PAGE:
J: We did do that, and it was very difficult. I mean, let's get real: it wasn't, like, Coal Miner Difficult, or Hostage Negotiator Difficult. We were at home in yoga pants. But it was a lot of work. I basically did not leave the house for a year. We were typing every day, sometimes 15 hours a day, sometimes even more. It resulted in a book we are extremely proud of, but it wasn't great for my health.
H: Our break from typing the book was to turn around and type something for GFY. And the draft was long, and we had to read it and reread it so many times — for proofing and for trims. When we were at that stage, we'd each break away and read it and take notes, and then come back together: "OK, I have something on page 40, do you have anything before that?" "Yep, I've got three before that." "OK, fire away." And so on. That could take days, because we'd need to discuss the tweaks and fixes. We frequently worked until the wee hours of the morning and then did it all over again the next day. We also often worked through weekends. My kids started asking, every Friday, "Is Daddy working tomorrow? And are you working tomorrow? Do we get family time?" Ugh, let me tell you, that killed me. An annual family weekend away with friends ended up falling three weeks before the book was due, and I should have stayed home, but I couldn't bring myself to — so I brought my laptop and worked on the book every night after the kids went to bed, while my husband hung out with our friends.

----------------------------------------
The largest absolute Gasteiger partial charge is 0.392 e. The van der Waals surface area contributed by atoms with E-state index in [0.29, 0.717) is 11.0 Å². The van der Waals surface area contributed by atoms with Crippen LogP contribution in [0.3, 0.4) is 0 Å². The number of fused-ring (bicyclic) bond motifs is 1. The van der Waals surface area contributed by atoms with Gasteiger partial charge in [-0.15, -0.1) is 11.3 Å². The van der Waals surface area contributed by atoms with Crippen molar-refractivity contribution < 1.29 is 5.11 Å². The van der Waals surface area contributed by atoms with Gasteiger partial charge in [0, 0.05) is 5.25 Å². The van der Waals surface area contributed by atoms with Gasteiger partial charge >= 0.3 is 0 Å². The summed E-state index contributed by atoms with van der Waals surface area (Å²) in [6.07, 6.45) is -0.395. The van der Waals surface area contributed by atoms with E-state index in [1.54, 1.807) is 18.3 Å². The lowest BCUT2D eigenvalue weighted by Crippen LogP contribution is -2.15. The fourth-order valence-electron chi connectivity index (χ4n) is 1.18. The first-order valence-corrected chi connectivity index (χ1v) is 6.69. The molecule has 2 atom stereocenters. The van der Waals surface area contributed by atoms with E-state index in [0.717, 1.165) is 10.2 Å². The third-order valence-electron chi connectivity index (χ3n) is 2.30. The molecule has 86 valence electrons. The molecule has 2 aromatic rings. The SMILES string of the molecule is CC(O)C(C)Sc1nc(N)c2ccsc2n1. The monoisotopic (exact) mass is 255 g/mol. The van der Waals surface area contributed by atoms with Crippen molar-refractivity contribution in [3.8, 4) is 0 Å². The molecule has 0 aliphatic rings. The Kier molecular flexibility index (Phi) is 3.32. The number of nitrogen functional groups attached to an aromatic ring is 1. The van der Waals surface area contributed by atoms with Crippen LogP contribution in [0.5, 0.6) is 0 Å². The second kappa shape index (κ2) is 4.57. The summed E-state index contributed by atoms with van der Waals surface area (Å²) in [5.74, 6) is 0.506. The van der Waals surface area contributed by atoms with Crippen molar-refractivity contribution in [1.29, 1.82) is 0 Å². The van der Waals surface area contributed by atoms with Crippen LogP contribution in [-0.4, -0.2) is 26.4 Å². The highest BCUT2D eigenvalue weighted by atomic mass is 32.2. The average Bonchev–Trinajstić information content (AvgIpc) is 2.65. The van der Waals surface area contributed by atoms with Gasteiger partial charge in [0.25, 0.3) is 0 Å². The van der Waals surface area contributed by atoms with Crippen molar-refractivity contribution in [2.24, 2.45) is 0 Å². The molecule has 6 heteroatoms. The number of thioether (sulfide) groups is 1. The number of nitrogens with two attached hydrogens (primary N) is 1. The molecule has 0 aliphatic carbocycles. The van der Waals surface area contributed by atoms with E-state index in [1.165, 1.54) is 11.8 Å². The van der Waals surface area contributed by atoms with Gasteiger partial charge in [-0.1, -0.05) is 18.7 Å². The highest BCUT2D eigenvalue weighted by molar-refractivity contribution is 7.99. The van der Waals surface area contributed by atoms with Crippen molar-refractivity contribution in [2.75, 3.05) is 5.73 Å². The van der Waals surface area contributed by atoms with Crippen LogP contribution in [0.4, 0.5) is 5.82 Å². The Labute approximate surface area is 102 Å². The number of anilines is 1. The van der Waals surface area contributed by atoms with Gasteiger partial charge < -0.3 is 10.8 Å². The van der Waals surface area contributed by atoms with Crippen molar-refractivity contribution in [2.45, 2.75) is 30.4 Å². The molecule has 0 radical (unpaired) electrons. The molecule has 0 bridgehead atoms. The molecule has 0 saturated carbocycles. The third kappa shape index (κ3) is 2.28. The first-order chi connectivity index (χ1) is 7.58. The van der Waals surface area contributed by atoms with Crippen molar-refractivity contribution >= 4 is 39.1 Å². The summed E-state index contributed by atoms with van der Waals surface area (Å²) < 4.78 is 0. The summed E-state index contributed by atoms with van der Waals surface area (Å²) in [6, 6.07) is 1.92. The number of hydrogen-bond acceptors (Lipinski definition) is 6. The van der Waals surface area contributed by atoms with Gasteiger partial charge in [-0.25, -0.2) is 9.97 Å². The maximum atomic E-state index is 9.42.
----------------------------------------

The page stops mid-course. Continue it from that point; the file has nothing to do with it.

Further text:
There's a lot of heavy lifting behind the scenes when it comes to owning and writing a blog. What's the best part of being a "webpreneur"?
J: I love, love, love getting to meet our readers. Fug Nation is amazing — funny and friendly and smart — and we are so lucky to get to chat with them daily. Getting to meet them at book signings is honestly the best thing. It's wonderful, and so are they.
H: I've been lucky that we get to make our own hours. It means I'm available for my kids in a way I wouldn't otherwise be. We still need childcare help, but if one of them is sick and the other is not, we can divide and conquer. I've been able to volunteer every week in my kids' classroom, which means I have a relationship with their teacher and the other kids and parents. I can get my hair done and go grocery shopping. I can do things during regular business hours because a lot of my work on GFY can get done after the boys are in bed, because that's when the photos are trickling in from all the events.
What's on the horizon for you? Another book? A sequel to The Royal We?
J: We are definitely going to write another book — and we'd love to write more about these characters! — but we haven't figured out specifically what our next project is going to be yet.
H: We love writing books, so as long as anyone wants to read one from us, we'll want to churn it out. I think we'll write something else before we return to the Royal We universe, just to give the characters time to live their lives, but I hope we'll get to revisit them someday.